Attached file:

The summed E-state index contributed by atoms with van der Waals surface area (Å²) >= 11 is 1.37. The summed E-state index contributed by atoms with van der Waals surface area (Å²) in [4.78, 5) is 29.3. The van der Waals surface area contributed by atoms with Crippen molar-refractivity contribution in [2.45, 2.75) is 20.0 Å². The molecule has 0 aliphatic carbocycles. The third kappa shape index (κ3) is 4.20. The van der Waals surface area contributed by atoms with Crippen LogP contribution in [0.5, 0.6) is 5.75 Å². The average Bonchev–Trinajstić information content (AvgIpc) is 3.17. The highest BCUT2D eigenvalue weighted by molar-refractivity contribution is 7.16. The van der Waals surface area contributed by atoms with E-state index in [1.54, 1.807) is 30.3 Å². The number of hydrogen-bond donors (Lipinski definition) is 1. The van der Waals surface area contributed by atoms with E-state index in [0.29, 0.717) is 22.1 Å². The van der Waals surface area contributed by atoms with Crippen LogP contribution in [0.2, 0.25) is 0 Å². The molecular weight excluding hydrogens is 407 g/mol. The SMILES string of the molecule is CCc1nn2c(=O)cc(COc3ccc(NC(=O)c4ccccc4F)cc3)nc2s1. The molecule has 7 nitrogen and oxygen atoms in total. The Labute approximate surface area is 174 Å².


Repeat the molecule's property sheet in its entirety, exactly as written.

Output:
The summed E-state index contributed by atoms with van der Waals surface area (Å²) >= 11 is 1.37. The summed E-state index contributed by atoms with van der Waals surface area (Å²) in [4.78, 5) is 29.3. The van der Waals surface area contributed by atoms with Crippen molar-refractivity contribution in [2.45, 2.75) is 20.0 Å². The molecule has 0 aliphatic carbocycles. The third kappa shape index (κ3) is 4.20. The van der Waals surface area contributed by atoms with Crippen LogP contribution in [0.5, 0.6) is 5.75 Å². The average Bonchev–Trinajstić information content (AvgIpc) is 3.17. The highest BCUT2D eigenvalue weighted by molar-refractivity contribution is 7.16. The van der Waals surface area contributed by atoms with E-state index in [1.54, 1.807) is 30.3 Å². The number of hydrogen-bond donors (Lipinski definition) is 1. The van der Waals surface area contributed by atoms with E-state index in [0.29, 0.717) is 22.1 Å². The van der Waals surface area contributed by atoms with Crippen LogP contribution in [0.2, 0.25) is 0 Å². The molecular weight excluding hydrogens is 407 g/mol. The SMILES string of the molecule is CCc1nn2c(=O)cc(COc3ccc(NC(=O)c4ccccc4F)cc3)nc2s1. The molecule has 7 nitrogen and oxygen atoms in total. The Labute approximate surface area is 174 Å².